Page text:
Computer expert seeks help to change behaviour which led to him downloading sickening images

A COMPUTER expert who amassed a sickening collection of more than 40,000 indecent images blamed an obsessive compulsive disorder for his warped interest.

Christopher Downing, 36, had pornographic pictures and films of children, filthy cartoons of youngsters and some movies and stills of sex scenes involving animals.

Police raided the home he shared with his parents in Stockton in February last year after learning he had been visiting obscene websites, Teesside Crown Court heard.

His barrister told the court: "There seems to be something of a background of obsessive compulsive behaviour which he actually tells me is something of a family trait.

"Unfortunately, in his case, it has developed in a way which led him to break the law . . . he is on a waiting list now to get cognitive behaviour therapy - talking therapy."

The court heard that Downing, an IT support worker who now lives in Darlington, had sought help from a child protection charity which runs treatment programmes.

Adrian Dent, mitigating, said he had demonstrated he wants to change, and told Judge Howard Crowson: "He has done his level best to take steps to sort himself out.

"He does express his deep shame and remorse, and he is shamed in front of his family and the rest of the community. He has spent his time since his arrest very frightened.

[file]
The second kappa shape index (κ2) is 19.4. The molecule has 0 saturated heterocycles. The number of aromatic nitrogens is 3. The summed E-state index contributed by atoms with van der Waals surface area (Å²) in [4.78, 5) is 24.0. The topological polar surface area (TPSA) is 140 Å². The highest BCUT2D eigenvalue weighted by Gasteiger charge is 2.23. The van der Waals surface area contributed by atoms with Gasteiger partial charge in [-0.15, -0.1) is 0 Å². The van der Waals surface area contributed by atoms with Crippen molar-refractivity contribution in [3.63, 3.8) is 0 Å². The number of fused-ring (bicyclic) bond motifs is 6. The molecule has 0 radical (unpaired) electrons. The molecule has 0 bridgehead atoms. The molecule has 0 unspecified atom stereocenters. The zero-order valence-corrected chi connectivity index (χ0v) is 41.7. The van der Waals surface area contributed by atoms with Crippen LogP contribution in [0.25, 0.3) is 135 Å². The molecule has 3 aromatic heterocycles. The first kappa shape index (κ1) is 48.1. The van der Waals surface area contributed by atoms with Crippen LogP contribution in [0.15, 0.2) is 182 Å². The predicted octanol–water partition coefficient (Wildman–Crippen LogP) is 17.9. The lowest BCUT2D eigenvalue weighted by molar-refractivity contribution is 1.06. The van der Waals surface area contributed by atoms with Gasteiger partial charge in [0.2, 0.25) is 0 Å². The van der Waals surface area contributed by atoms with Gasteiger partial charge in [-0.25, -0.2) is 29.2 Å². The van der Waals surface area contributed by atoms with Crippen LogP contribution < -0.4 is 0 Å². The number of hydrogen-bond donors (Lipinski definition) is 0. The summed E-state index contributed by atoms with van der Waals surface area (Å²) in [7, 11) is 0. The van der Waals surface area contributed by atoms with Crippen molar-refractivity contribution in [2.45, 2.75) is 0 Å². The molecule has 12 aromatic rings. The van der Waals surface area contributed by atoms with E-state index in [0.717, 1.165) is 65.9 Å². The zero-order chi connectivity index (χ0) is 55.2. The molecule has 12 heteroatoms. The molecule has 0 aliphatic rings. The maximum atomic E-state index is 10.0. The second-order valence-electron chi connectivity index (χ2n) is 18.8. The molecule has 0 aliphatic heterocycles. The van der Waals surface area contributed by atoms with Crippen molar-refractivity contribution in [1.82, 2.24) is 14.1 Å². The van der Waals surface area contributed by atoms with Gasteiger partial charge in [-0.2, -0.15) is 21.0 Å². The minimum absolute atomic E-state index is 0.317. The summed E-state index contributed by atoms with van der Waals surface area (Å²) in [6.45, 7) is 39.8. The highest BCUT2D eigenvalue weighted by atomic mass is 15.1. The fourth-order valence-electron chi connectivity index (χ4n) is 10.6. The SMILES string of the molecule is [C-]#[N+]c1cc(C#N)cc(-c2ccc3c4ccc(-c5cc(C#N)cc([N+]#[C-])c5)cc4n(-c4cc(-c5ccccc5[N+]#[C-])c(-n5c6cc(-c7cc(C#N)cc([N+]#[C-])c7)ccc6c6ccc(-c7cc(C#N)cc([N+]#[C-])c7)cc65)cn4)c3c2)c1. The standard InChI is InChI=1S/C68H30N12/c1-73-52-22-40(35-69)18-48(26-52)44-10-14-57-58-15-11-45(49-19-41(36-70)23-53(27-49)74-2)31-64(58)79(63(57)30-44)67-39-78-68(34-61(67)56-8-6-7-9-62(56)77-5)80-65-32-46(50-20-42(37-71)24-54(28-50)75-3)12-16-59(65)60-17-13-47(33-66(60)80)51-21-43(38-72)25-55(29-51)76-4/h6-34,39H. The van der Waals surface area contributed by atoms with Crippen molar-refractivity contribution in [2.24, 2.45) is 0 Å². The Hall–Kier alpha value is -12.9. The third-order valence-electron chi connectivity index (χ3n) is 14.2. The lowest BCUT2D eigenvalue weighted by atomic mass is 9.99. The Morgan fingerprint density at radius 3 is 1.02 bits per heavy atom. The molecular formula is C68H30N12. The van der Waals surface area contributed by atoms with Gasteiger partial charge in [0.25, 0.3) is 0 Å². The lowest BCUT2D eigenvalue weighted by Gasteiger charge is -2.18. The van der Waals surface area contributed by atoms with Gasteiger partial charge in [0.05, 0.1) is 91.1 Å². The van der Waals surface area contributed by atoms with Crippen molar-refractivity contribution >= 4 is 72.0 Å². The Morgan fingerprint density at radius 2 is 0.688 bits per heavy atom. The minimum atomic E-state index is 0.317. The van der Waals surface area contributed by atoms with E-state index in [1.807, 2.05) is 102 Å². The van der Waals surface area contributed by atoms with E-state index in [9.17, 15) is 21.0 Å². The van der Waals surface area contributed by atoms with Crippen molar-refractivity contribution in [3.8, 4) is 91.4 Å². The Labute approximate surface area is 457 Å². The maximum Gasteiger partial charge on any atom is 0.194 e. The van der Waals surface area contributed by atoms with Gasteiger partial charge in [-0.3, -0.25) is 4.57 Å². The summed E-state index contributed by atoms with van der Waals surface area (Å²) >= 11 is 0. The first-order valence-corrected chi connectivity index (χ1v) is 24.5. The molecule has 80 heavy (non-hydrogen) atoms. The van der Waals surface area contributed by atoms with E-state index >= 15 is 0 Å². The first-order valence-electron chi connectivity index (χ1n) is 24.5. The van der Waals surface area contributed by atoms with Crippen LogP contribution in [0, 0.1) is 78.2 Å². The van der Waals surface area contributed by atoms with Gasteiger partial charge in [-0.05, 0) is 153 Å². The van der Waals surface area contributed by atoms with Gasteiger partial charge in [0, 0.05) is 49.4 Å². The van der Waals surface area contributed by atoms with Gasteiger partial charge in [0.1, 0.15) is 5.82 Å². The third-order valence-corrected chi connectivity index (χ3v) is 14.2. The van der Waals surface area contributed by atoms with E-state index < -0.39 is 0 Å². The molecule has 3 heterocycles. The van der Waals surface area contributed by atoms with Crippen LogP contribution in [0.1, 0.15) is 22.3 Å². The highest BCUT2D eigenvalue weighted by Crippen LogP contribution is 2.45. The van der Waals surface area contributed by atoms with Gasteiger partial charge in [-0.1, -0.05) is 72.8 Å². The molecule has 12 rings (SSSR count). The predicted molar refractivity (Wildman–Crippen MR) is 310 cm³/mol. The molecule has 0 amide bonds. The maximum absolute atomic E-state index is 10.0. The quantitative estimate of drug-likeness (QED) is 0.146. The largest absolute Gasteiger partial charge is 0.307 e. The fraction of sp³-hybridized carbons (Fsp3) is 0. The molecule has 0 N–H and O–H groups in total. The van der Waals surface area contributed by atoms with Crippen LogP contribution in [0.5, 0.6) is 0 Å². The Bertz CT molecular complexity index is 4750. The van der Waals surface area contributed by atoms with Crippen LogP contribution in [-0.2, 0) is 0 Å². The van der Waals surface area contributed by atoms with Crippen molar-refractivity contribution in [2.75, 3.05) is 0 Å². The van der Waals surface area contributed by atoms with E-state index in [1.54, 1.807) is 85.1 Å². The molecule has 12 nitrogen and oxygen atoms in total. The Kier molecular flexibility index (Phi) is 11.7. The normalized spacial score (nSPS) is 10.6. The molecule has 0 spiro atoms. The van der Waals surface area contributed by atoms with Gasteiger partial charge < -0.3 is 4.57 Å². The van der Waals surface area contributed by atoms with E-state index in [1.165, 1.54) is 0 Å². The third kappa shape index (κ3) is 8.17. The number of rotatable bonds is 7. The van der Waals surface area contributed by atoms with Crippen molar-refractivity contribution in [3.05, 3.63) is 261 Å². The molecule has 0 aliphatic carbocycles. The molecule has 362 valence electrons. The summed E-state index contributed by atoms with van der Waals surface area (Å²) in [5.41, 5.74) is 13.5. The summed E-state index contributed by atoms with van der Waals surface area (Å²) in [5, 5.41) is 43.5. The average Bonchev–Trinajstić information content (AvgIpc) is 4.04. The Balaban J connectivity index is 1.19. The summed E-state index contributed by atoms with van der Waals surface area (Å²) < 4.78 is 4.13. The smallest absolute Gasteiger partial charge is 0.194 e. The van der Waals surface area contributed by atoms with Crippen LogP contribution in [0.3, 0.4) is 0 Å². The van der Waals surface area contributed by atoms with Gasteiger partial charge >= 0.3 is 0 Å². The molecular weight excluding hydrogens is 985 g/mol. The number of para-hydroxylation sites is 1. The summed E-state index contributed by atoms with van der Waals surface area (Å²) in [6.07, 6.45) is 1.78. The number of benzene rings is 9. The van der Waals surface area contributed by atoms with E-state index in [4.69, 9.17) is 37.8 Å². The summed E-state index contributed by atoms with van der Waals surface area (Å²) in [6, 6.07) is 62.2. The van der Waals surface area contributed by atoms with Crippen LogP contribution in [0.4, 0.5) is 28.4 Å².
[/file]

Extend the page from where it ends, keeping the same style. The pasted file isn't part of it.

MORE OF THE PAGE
"The other aspect of his offending is that it will most likely bring to an end his employment, so there is an additional punishment there for him," added Mr Dent.

Downing, of Leafield Road, Darlington, admitted charges of making and possessing indecent images of children, prohibited images and images of extreme pornography.

He was given a three-year community order, put on the sex offenders' register for five years, and was banned from having unsupervised contact with under-16s.

Judge Crowson told Downing, who was of previous good character, but had spent two-and-a-half years downloading filth, that the terms of his supervision would be onerous.

"What you have done is abhorrent," the judge said. "I am confident in your case that it may well succeed, but if you don't, you will come back before me.

"I am very much impressed by the references I have read from your family who have struggled with the knowledge of what you have done, but have, in the end, found it within themselves to support you."

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